Sunday, September 27, 2009

Captain, I Said What

Let's say you are Welsh. At Cardiff airport two policemen come up to you and ask you, in English, to produce your papers. You comply with the demand, but reply in Welsh. One of the policemen insists that you speak English. You do so, but the policeman then says that you must speak in a clearer fashion, to which you ask what he said. The police then, behind closed doors, attack you, hitting you on the head, in the mouth and the stomach and then charge you.

This, in essence, but substituting Catalan for Welsh and Castilian for English, is what is alleged to have happened to one Iván Cortés at Palma airport on 7 August. The police were Guardia Civil officers. The case has been taken up by the Obra Cultural Balear (OCB), an organisation that defends and promotes the use of Catalan. It has obtained a meeting with the director general of the island's Guardia to ask that "aggression" towards Catalan speakers ceases, the Cortés incident being the springboard for this request.

Cortés was allowed to make his journey, to London as it happens, where he was seen by a doctor whose report would appear to confirm injuries. The OCB adds that security cameras at Palma airport could also confirm what is alleged to have taken place.

This incident first came to light at the start of this month. A report in "The Diario" (3 September) listed what I have above. It also carried a photo from a press conference of Cortés, together with Tomeu Martí, the co-ordinator for the OCB. Cortés would probably be in his twenties. He has long dark hair and a beard with a longish, thin goatie. He has a dark complexion, suggesting mixed race or possibly one particular race.

Accusations against police happen everywhere, not always with justification. One has to bear in mind that the incident took place a few days after the Palmanova bombing. The police would have been on high alert, though one thing one can probably say is that Cortés does not look like how one might expect an ETA terrorist to appear. A question might be, however, why the officers demanded to see his papers in the first place. They are within their rights to do so, but the question might still be raised.

Guardia officers speak Castilian. Only Castilian. It is not the first time that one has heard of an incident, assuming the Cortés one to be accurate, in which there has been something of an issue with someone speaking Catalan. Guardia officers speak Castilian because it is the language of the state. And the Guardia is very closely associated with the state, the Spanish state. It is a defender of the state. Whether that means that it should be a defender of one language is another matter. In Mallorca, Catalan and Castilian enjoy joint official status.

One does not of course have the other side of the story. Nevertheless, an alleged attack on a defenceless man, whose only apparent "crime" was to speak Catalan and to seek clarification of what was being asked of him, is deserving of investigation, especially as it involves the schism of language and regionalism. There is, though, more to all this. Go back a bit. That other name. Tomeu Martí. Remember him? Probably not. Remember the "Acampallengua", the pro-Catalan gathering in Sa Pobla in late May? Remember that a senior figure in the OCB was arrested for "disobedience" by the Guardia? That was Martí. He was recently fined for refusing a request to show his papers, the cause of his arrest. Why he was asked to do so, I am unsure. But asked he was.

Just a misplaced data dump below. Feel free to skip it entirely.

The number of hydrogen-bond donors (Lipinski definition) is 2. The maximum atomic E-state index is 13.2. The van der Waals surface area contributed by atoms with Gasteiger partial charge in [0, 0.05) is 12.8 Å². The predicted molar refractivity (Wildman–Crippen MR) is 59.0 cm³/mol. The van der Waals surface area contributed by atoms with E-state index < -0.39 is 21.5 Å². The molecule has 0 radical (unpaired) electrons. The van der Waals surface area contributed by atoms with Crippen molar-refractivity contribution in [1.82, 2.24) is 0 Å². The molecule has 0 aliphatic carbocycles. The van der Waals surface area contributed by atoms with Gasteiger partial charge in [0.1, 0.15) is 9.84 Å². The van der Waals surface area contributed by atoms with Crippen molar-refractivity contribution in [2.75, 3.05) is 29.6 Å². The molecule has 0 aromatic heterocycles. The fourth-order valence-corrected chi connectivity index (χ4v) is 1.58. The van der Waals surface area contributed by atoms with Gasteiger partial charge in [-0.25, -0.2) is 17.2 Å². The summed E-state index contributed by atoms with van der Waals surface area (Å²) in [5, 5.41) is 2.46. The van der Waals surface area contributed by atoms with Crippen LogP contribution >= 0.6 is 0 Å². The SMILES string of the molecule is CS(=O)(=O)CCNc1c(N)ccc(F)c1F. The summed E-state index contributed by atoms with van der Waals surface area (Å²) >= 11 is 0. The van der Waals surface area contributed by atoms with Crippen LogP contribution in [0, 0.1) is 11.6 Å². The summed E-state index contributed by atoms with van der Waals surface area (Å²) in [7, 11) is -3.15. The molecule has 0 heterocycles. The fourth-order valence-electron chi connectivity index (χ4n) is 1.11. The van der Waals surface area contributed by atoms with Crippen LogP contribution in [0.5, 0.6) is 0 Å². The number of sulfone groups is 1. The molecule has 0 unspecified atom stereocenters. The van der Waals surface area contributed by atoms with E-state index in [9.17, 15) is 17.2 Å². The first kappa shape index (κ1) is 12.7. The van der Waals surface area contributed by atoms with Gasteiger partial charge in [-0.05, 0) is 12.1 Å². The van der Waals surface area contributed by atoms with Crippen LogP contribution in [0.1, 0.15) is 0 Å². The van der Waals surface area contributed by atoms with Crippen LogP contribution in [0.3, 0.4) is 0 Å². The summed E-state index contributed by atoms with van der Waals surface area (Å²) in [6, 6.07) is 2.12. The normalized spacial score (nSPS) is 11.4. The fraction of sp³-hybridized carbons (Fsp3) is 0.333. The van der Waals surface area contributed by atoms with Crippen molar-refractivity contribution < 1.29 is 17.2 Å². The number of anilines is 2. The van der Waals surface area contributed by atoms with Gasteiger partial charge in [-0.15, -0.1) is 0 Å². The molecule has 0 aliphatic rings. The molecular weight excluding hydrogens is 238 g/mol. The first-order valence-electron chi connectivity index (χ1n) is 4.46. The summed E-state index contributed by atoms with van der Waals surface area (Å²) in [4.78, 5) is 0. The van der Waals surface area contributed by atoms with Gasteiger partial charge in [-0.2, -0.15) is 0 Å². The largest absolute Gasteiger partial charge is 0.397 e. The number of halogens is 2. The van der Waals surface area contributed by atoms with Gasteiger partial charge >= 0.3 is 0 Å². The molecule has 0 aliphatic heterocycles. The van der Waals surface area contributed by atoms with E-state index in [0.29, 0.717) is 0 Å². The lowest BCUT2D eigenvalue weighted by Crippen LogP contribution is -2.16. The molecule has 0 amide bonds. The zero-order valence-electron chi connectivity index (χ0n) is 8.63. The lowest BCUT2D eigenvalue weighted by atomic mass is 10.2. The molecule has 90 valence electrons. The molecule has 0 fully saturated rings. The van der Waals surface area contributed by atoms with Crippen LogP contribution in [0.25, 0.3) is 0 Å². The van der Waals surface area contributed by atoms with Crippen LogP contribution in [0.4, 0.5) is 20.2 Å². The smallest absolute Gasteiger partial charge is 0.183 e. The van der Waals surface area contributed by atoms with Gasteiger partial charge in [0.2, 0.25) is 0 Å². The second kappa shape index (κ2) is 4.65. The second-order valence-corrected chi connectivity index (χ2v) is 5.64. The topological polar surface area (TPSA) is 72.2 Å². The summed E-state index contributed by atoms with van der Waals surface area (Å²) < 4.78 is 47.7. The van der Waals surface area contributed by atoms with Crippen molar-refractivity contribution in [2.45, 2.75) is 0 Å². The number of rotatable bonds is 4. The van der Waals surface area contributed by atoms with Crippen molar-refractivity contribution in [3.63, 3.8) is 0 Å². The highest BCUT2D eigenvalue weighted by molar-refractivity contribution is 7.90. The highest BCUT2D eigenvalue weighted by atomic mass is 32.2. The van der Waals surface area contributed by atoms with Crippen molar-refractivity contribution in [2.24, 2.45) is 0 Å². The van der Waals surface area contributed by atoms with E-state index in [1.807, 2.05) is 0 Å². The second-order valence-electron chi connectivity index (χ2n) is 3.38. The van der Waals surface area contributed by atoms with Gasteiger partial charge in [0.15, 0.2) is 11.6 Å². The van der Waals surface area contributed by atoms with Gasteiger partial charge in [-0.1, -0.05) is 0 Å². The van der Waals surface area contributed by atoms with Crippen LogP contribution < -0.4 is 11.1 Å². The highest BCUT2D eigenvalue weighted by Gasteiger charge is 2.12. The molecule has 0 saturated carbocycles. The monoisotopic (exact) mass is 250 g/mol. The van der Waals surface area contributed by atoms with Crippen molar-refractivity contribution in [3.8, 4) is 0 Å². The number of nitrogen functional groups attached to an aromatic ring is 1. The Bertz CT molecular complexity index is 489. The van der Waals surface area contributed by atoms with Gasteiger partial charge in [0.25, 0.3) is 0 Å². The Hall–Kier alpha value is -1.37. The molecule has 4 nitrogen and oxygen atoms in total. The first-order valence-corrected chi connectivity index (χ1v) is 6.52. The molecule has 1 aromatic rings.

The OCB is not a party, but it has links to the political establishment locally. You may recall that back in December there was the campaign to speak Catalan over a coffee in the local bar. The OCB was behind that. It followed hard on the heels of the campaign to promote wider use of Catalan in bars and restaurants, one funded at a not insignificant cost by the Council of Mallorca. Both campaigns were innocent enough, but the "Acampallengua" did have an undercurrent of youth radicalisation, and then there was the demonstration in Palma during the summer in favour of Catalan (and indeed another in support of Castilian).

The Cortés case cannot be seen just as an isolated incident of possible police aggression. It has to be seen in a wider political and social context. At a press conference held two days ago to announce that request for a meeting with the Guardia, a representative of the republican left in the Balearics shared the platform with Martí, and a link was made to the fact that José Bono, president of the national congress of deputies, had been prohibited from speaking Catalan in the congress. Moreover, Martí has accused the Balearics delegate to the central government, Ramón Socias, of a failure to respond to "acts of discrimination against Catalan".

If it hasn't already been, the Guardia risks being dragged into some murky political waters, some, given its past reputation, it would do well to avoid. As a defender of the state, the whole state, it should not become the clarion call for political opportunism and polarisation in Mallorca, which this has the danger of becoming, and with the forces of the law set against elements of the political establishment, themselves supported by elements of a spot of "agitprop".

* To see the original "Diario" article and photo, go here:

Yesterday's title - Talk Talk, Today's title - to explain: captain is a rank in the Guardia; the rest follows. Who?


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